Yet, there was a constraint specifying that the domestic price could not exceed the formula price. As a result, from time to time, the domestic coal price was lower than the price of imported coal.
It sounds strange, but before the Rotterdam+ formula was enacted nobody knew the real price of Ukrainian coal. In 2015, Minister of Energy and Coal Industry Volodymyr Demchishyn claimed that the “real price” of coal was UAH 1100 per tonne, Chairman of the Independent Trade Union of Miners of Ukraine Mykhailo Volynets mentioned UAH 1500 per tonne, while the production cost of some state-run mines was UAH 4350.
Use of the import parity price for calculation of the domestic price was supported by the Euracoal European Association for Coal and Lignite. Euracoal experts said: “If Ukraine intends to support domestic coal production, it cannot ignore the impact of the coal imports and should set the domestic coal price equal to the import parity price. When facing the same issues, other countries used to take the import price as a basis for calculating the domestic price to put domestic producers on a par with importers.”
Abolishing “manual” regulation and enactment of a transparent tariff-setting formula for industries were inevitable after Ukraine and the EU signed the Association Agreement. Pursuant to Article 269 of the Association Agreement, Ukraine had to implement market-based pricing in the energy sector, i.e. introduce a competitive market (which was actually done on 01 July 2019). It also committed to use a transparent price calculation method before the market introduction
Rotterdam+ was enacted by NEURC Resolution 289 of 3 March 2016. The resolution was preceded by a number of events that entirely changed the course of Ukrainian history.
After the occupation of some parts of Donetsk and Luhansk regions in 2014, Ukraine lost control over companies located in that area. Early 2014, Ukraine owned 150 mines employing 250 thousand people. A year after, the number of workers decreased to 120 thousand people working at 81 mines. Domestic coal production declined twofold and continued to fall. Experts predicted coal shortages and industry collapse. Millions of people could have been left without heat and electricity, while Ukraine could have lost its energy independence.
Ukraine had to urgently start importing coal to meet the needs of coal-fired generation. Thus, there arose a need for reasonable price constraints: Ukrainian power plants had to be able to buy coal on global markets at market prices. This would enable Ukraine to get rid of its critical dependency on coal supplies from the occupied territory and the Russian Federation. Yet, for this the existing production and procurement system had to be restructured and the old “manual” pricing system abolished.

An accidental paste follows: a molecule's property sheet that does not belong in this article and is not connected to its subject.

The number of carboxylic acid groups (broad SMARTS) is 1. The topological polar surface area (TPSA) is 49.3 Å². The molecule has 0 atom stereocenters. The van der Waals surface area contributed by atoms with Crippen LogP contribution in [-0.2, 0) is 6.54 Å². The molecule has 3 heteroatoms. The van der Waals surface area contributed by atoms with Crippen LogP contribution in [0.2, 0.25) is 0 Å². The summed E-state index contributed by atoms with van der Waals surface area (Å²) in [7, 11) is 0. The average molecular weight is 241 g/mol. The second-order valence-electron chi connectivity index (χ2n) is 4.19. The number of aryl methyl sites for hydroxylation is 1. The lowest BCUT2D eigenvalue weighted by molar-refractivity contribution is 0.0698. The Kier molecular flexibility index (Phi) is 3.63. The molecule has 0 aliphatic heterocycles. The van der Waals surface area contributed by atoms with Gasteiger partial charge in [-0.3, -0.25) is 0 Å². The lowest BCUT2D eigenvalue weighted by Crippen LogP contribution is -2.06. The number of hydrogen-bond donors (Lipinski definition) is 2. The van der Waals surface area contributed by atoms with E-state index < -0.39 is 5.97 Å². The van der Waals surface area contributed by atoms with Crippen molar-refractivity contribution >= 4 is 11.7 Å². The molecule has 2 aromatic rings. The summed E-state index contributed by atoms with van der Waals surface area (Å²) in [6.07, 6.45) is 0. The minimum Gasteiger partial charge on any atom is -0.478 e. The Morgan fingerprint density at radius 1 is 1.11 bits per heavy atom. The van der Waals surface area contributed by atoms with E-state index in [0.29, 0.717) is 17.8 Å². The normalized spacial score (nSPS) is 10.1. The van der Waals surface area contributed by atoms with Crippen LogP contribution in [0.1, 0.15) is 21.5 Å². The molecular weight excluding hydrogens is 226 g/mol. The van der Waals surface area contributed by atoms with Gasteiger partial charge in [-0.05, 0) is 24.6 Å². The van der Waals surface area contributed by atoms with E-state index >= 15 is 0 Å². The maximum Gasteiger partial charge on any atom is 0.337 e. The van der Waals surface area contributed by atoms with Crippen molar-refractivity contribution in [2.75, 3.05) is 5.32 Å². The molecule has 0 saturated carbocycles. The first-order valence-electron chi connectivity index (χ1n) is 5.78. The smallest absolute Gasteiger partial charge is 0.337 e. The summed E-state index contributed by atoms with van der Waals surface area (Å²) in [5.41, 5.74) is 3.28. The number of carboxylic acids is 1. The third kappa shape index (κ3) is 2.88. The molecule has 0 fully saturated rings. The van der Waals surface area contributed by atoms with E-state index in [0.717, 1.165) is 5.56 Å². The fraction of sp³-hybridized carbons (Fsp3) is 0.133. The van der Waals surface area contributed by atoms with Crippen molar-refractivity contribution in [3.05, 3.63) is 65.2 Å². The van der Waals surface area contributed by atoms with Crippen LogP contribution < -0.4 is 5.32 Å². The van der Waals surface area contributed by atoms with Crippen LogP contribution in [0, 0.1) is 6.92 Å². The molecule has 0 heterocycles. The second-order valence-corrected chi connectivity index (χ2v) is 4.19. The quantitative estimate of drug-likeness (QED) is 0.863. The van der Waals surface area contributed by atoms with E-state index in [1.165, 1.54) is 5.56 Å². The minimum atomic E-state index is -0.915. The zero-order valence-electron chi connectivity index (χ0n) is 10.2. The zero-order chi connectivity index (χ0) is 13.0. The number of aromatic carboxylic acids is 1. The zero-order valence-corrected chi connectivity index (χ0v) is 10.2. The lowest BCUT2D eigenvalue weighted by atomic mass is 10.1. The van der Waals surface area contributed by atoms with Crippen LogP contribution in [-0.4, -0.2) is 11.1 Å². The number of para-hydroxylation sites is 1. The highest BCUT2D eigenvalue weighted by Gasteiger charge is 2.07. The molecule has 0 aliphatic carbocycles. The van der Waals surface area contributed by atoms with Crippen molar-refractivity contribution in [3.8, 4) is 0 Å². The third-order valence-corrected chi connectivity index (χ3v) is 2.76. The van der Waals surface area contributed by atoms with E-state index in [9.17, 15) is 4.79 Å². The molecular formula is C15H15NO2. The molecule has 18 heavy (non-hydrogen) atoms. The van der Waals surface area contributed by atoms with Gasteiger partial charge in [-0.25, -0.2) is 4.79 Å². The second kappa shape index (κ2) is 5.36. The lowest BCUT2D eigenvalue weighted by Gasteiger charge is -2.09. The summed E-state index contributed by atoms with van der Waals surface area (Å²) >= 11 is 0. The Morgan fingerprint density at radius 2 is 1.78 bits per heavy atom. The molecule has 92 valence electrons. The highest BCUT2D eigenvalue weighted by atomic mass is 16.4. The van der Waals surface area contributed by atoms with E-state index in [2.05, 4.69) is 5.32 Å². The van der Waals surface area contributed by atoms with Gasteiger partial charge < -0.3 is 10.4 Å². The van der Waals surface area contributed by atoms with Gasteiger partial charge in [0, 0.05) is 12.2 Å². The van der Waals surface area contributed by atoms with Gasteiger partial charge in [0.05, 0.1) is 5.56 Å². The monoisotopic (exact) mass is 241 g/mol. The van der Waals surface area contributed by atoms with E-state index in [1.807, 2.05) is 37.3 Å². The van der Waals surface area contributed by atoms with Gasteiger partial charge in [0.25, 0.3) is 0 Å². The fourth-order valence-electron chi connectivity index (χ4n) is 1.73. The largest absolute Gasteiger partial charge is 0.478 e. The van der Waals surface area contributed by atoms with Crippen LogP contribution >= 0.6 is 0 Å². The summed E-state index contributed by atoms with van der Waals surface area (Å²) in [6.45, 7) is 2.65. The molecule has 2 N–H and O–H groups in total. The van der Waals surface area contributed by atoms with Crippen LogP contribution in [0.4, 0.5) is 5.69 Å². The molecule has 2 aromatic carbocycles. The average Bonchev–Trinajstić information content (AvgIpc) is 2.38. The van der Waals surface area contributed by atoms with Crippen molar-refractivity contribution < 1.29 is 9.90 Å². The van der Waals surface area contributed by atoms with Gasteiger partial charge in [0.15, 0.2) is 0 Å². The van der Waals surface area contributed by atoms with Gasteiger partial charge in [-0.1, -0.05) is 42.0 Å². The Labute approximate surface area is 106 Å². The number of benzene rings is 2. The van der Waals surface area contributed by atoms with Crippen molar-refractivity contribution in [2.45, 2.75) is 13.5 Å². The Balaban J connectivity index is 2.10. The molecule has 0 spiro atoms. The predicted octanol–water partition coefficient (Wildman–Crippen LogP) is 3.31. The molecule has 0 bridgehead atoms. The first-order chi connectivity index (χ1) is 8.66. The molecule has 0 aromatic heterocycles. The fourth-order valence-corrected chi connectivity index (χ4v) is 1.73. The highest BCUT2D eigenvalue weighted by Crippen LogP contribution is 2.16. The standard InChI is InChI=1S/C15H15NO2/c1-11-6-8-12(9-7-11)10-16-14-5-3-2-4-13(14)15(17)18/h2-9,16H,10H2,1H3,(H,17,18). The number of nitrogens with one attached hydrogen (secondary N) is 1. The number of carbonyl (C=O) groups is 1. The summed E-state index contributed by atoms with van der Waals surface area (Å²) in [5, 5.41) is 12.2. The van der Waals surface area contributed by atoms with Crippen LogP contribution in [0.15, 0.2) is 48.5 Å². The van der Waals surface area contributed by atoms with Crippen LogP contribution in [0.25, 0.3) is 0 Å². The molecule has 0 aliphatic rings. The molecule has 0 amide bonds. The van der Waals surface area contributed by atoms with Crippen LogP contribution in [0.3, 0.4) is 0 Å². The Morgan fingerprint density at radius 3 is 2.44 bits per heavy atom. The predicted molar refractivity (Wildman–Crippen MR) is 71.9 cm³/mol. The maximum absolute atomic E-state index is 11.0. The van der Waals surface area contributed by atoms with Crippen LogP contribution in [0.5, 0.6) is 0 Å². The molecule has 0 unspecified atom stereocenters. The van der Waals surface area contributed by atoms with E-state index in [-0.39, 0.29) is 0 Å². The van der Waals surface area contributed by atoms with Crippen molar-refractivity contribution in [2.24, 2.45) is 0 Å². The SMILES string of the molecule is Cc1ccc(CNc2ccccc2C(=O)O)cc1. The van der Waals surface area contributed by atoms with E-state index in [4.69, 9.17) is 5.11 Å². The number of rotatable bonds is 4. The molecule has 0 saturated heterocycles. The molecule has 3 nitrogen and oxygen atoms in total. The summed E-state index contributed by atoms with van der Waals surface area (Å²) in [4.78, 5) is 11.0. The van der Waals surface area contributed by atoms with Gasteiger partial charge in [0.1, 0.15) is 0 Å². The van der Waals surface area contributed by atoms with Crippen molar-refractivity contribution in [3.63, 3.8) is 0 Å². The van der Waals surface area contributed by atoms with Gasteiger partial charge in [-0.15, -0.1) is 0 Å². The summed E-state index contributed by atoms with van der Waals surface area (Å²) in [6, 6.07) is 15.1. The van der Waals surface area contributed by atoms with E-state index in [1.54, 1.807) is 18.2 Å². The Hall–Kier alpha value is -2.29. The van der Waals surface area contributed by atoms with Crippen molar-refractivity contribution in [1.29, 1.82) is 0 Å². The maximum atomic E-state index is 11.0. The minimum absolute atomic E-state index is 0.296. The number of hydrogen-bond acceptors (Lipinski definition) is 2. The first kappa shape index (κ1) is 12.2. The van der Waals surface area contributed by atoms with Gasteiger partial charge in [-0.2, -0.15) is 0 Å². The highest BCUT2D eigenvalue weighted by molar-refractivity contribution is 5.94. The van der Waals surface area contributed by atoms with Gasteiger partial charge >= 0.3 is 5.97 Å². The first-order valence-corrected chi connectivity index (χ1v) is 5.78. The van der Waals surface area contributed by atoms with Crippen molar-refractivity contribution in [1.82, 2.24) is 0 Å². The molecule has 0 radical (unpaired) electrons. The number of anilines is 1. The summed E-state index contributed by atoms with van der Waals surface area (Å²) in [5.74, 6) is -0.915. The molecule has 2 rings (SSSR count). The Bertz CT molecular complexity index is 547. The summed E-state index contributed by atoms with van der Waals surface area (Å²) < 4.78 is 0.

In July 2015, a working committee at the Ministry of Energy and Coal Industry started to prepare a draft law “On Coal Product Markets“. The draft law was aimed at liberalisation of the market and implementation of coal exchange trading. Taking into account that drafting and adoption of the law is typically a lengthy process, NEURC started to prepare the documents required to implement market-based tariff setting. Resolution 289 was a key document. It was actively discussed by experts. A public discussion was held in early 2016. Finally, in March 2016, the Regulator enacted Rotterdam+. It was the first time that the formula setting coal price caps was employed.
The formula-based approach is transparent and clear. Rotterdam+ means global pegging to the average weighted price in the ports of Amsterdam, Rotterdam and Antwerpen (API2 index). The international agency Argus Media sets the API2 index on a daily basis, which is regarded as the coal price for all of Europe. There is no way to impact their calculations.
The “+” in the formula stands for the cost of transportation to Ukraine (freight), transshipment from vessels to railway cars (transshipment) and delivery to a specific thermal power plant (transportation leg). This works in the same manner as pizza delivery. You order pizza at a certain price and pay an additional sum for it to be delivered to you. The greater the distance from you to the pizza place, the more expensive the delivery charge.
Eventually, a reference (indicative) price arises, which is used for the settlement. For the first time, pricing in Ukraine’s coal sector became market-based without influence of administrative corruption. This was and remains the strategic achievement of Rotterdam+